BHP (www.bhp.com/) is an Anglo-Australian multinational mining, metals and petroleum dual-listed public company headquartered in Melbourne, Australia. It has been in the portfolio for well over a decade but was promoted to its top ten holdings in recent months. James says the key story here has been iron ore which, until recently, has had a stellar run driven by the reopening of nations and Chinese demand. He says the company is well-positioned in its sector and offers A-class assets with its high-grade iron ore. It also has the scale to produce enough to meet Chinese demand. James adds that BHP – along with fellow ABD holding, Rio Tinto, are the top two companies with the best quality commodity reserves and track record of managing profitably and returning cash to shareholders.
Yunnan Energy New Material
Yunnan Energy New Material (www.cxxcl.cn) is a China-based supplier of film products, packaging and printing products, as well as paper packaging products. The company also joined ABD’s top ten recently as a play within the electric vehicle (EV) theme. James is positive on the EV sector, with China leading the way in the growth of electric vehicles globally, even ahead of the US and Europe. Yunnan is a global leader in ‘separators’, which are critical components in an EV battery. James says the company has a technological edge and benefits from demand in China due to its low cost. Other manufacturers are more focused on Tesla and European demand, so Yunnan is well positioned. Valuations remain challenging as Yunnan has indeed become a thematic story and attracted some capital, so James says he is remaining cautious.
ASML (www.asml.com), which makes semiconductor equipment, moved into ABD’s top ten recently and is a holding that James says has been a big driver of performance over the past six months. It is listed in the Netherlands, but the vast majority of its revenues come from Asia and so is eligible for a place in ABD’s portfolio. ASML has a strong industry position and competitive advantage in its niche which supplies kit into the semiconductor manufacturing supply chain. James says the company has more or less a monopoly in its niche, given its tech prowess and that very few other companies can match it.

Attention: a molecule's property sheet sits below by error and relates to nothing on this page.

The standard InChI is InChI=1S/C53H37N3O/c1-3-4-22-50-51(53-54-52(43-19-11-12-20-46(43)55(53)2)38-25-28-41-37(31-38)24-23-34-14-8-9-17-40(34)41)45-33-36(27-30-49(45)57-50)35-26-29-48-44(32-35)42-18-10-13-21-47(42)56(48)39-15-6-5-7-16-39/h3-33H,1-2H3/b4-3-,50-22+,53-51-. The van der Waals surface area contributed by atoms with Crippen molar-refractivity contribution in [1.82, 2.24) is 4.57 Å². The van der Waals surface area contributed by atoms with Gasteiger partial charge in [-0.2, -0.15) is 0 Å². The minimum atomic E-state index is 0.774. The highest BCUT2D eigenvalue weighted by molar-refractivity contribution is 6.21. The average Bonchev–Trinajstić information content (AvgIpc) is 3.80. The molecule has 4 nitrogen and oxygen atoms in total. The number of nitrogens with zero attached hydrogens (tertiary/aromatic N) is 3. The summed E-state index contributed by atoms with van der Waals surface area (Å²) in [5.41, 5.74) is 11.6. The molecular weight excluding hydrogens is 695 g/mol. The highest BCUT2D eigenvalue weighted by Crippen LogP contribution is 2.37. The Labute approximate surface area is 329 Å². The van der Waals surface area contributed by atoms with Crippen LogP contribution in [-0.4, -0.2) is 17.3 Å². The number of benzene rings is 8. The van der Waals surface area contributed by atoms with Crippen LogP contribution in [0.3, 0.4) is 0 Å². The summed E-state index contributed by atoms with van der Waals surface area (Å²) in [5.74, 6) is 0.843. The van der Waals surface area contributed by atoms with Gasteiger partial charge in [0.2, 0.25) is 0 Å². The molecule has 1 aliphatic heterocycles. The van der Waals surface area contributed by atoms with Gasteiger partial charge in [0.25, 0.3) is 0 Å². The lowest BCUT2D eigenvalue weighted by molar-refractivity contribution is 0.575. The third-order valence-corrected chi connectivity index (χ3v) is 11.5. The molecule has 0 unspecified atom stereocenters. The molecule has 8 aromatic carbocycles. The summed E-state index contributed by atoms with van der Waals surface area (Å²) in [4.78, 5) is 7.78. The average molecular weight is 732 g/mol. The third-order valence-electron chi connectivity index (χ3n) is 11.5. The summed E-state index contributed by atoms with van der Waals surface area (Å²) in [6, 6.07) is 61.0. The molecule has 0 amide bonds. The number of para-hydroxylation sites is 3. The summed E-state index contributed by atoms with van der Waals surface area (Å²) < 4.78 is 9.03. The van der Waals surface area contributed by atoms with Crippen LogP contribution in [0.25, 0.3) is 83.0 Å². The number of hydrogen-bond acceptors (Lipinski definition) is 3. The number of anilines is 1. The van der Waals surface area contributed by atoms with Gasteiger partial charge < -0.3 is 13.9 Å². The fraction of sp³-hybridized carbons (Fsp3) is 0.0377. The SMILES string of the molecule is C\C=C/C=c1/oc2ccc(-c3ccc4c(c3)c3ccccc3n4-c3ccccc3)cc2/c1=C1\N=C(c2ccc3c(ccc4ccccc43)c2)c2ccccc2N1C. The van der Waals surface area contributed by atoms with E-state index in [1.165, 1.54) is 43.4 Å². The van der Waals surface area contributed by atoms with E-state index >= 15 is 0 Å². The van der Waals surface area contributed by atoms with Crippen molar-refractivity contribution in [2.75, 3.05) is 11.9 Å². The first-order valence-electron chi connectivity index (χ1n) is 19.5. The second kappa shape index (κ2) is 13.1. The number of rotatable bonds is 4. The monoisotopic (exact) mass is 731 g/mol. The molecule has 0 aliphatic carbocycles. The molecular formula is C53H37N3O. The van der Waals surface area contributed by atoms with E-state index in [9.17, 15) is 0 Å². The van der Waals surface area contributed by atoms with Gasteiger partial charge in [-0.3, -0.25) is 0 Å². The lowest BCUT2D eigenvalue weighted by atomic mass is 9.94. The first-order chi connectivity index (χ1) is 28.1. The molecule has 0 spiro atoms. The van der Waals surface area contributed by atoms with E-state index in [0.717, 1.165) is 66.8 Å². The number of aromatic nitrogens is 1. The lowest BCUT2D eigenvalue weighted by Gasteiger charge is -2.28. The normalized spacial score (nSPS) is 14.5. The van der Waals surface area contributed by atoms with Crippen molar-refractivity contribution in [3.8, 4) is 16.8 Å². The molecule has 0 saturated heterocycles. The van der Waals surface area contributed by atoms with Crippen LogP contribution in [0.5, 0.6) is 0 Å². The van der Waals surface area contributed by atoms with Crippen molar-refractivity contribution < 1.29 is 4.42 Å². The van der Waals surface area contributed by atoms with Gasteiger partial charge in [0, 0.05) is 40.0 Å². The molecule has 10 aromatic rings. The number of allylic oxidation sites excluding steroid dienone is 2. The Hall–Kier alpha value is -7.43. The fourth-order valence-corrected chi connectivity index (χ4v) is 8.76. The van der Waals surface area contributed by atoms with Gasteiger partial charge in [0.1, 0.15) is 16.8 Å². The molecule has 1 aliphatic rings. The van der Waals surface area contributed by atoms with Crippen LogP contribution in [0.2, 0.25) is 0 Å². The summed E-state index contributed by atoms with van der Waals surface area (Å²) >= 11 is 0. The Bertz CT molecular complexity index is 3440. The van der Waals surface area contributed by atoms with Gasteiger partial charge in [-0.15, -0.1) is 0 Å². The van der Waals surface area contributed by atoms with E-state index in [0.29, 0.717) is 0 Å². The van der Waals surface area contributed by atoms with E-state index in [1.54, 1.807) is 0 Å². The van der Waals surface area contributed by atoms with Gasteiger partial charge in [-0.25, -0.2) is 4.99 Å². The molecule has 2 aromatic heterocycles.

Much of ABD’s holdings play a part in a number of wider themes in the portfolio, while some stocks were also reduced or removed to comply with these plays.
Sungrow Power Supply (www.sungrowpower.com), for example, is market leader in providing solar inverters globally and is part of ABD’s exposure towards the global transition to a greener environment. James says it is not a cheap stock but has been robust and enjoyed strong growth.
ABD also owns LONGi Green Energy (www.longi.com), a major Chinese manufacturer of photovoltaics and a developer of solar projects, and which James says is another global market leader. LONGi, along with other names in ABD’s portfolio in the renewable energy space, are examples of Chinese companies that have held up well and are less vulnerable to current broader macro events.
Another theme to be found in ABD’s portfolio centres on the biologics pharma industry, particularly in China, which is one of the fastest growing segments in the pharmaceuticals space. James says there is a lot of research and development (R&D) being pumped into the sector along with a run of new launches. He says this can pose a challenge as there are a lot of Asian companies at an early stage, whose products are somewhat conceptual in nature. He says some are doing a lot of research and development but not making any money yet. For this reason, the team has struggled to find high quality, stable companies directly in the space but has found plenty that are related to it.
For example, he considers WuXi (www.wuxibiologics.com), a contract development and manufacturing organisation (CDMO) that provides open-access, integrated technology platforms for biologics drug development, as being in the ‘discovery’ section of the theme and a holding that has been a particularly strong performer in recent months.
Another ABD favourite is medical laboratory company Tigermed (www.tigermed.net) which is on the next step of the value chain and is a leader in testing products to launch and preparing them for regulatory approval. James says the companies’ unique selling point is these trials.
The final section of the theme is in the manufacturing space, and is where Samsung Biologics (www.samsungbiologics.com) fits in. James says the South Korean biotechnology company is also known for research and discovery but its strength is in its ability to manufacture at scale on a contracting basis. Samsung’s bread and butter is its semiconductor business but this means it can use its large factories and set-up for manufacturing at scale to make its biotechnology business another success under its belt. According to James, the company will take its expertise in the semiconductor space to dominate the biologics manufacturing space over time.
Insulating the portfolio
The recent events in China have had such an impact on its market that, as explained earlier, ABD has had to give greater attention to its Chinese holdings, which has meant trimming or exiting some holdings in their entirety. James said the team has taken efforts to insulate the portfolio over the past six months due to concerns over China’s near-term outlook.